I set my writing mostly in present-day, so photos aren't necessarily a window into another era for research purposes, but I guess when I look at them, I just realize how many stories each person has. I remember the way I felt when I was a kid. I remember places I used to live and visit. All of it makes me feel very creative, like there are endless tales to tell, moments to capture,  you just have to find them.

As a writer, what fun it is to be able to jump into a character's head and find their most happy, sad, dramatic, distraught, elated, book-worthy moments. I think that's one of the reasons we all love writing.

Anyway, enjoy the photo--and happy anniversary to my grandparents in heaven!

The One-Chapter Curse

Some writers write really fast. Some write really slow. Jack Kerouac apparently took just weeks to write On the Road while most people take years. I've never done NaNoWriMo--I tried once and I ended up making it like two days--but I do know people who it's worked for. Just not me. I guess I fall somewhere in the medium-paced category of writers--my problem is what I'm deeming the one-chapter curse.

It also has to do with my least favorite aspect of writing--plotting.

I'm currently working on writing something new, but I keep getting stuck after the first chapter. It's not necessarily even the first chapter, just a chapter. Sometimes I have an idea--pretty formed--sometimes I just have a first line, and I build the character from there: "She was the kind of girl who cared about firsts." That was one that came to me recently, as I was organizing my jewelry box and came across one half of the first pair of earrings my boyfriend ever bought me. I feel bad that I lost one of them, and how I'm bad about preserving things like that, and then the line came to me, and all-of-a-sudden there is a love triangle and two teenage best friends, and I'm writing again, and it's great.

But then I get somewhere between about three and ten pages, and it just kind of halts. I just don't know how to get to the next scene. I get the character, I get why they're upset, why they're happy, maybe even a little bit about what they want, but I don't know what they'll do next.

There are a lot of writers who are plot-masters, and a lot of them take a lot of flak for not being literary and being too commercial. Especially genre, like mystery and crime thrillers and all that. But in defense of plot-heavy works, plotting is really hard. I can make up characters all day, and I hope I can make them feel real. I can describe a setting, and I actually really enjoy writing dialogue, just jotting down what I imagine two people would say if they were talking.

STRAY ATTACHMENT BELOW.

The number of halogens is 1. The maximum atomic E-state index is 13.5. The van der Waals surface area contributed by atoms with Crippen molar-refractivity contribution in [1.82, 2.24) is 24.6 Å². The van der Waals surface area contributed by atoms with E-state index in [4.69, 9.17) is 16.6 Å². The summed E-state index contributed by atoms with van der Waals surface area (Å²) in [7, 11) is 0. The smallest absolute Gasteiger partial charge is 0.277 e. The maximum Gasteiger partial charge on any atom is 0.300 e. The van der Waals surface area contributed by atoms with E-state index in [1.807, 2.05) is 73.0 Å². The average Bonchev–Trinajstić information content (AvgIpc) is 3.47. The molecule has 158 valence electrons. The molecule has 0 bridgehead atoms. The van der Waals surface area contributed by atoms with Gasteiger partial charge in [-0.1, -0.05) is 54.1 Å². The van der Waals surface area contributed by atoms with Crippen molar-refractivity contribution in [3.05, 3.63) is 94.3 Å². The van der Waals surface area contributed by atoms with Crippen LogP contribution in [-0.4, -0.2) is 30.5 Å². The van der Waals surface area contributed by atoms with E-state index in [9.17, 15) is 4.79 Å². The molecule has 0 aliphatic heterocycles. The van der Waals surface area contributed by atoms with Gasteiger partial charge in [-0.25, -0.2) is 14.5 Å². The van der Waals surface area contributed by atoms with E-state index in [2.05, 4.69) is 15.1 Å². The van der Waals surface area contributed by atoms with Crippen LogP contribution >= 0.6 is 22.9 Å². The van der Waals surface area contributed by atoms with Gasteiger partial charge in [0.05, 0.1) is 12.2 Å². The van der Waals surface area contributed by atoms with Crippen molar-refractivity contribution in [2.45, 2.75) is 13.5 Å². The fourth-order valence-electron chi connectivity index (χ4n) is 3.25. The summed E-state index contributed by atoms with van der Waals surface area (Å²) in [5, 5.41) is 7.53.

It's something that for me, I can't sit down and think up--it kind of just has to come. Sometimes, I'm feeling especially frustrated, and I do silly things like look up plot generators. Here's one (you have to pretend to be a 6th grader to get it to work). After a few spins, I have this: "Write a letter to a sunburned spider monkey who finds an undiscovered island."

I know writers who have the opposite problem, who have fully-formed plots but trouble getting them down, building the world, etc. I guess we just all have our strengths and weaknesses. And I suppose if I keep on writing (not about spider monkeys), the characters will eventually do something. The whole story will come, as it always has before. That's how Joyce Carol Oates does it, and she's written a LOT.

Needless to say, any advice on plotting would be much appreciated.

Above: Jack Kerouac via Poetry Scores.

The Bad Writing Party and Why Everyone Is a Writer

bad-writing-partyAbout a year ago, one of my best friends in New York had a brilliant idea--throw a Bad Writing Party where everyone brings one or two examples of their worst writing: cheesy short stories, embarrassing cover letters, novels you started when you were eight, etc. Let's just say it was a hit.

I read from a few overly descriptive and indulgent stories for an introductory creative writing course in college, a friend read from her middle school journal, another girl read her child fantasy novel (along with a story inspired by her love for Ryan Gosling); one guy even played for the group a recording of him singing a song he'd written for his high school girlfriend. I'm sure it was enhanced, at least a little, by the wine, but it was hilarious (there I am, above, trying to keep a straight face).

One thing we started to notice was that all the bad writing wasn't really all that bad. Sure, they all needed a good edit, and each had at least one or two cringe-worthy lines, but for the most part, each piece was pretty engaging. I'm not saying any of them would have made The New Yorker, but they all had something to say, and given that most of the pieces were written when we were younger, we were all saying it rather honestly (if not also terribly awkwardly and embarrassingly).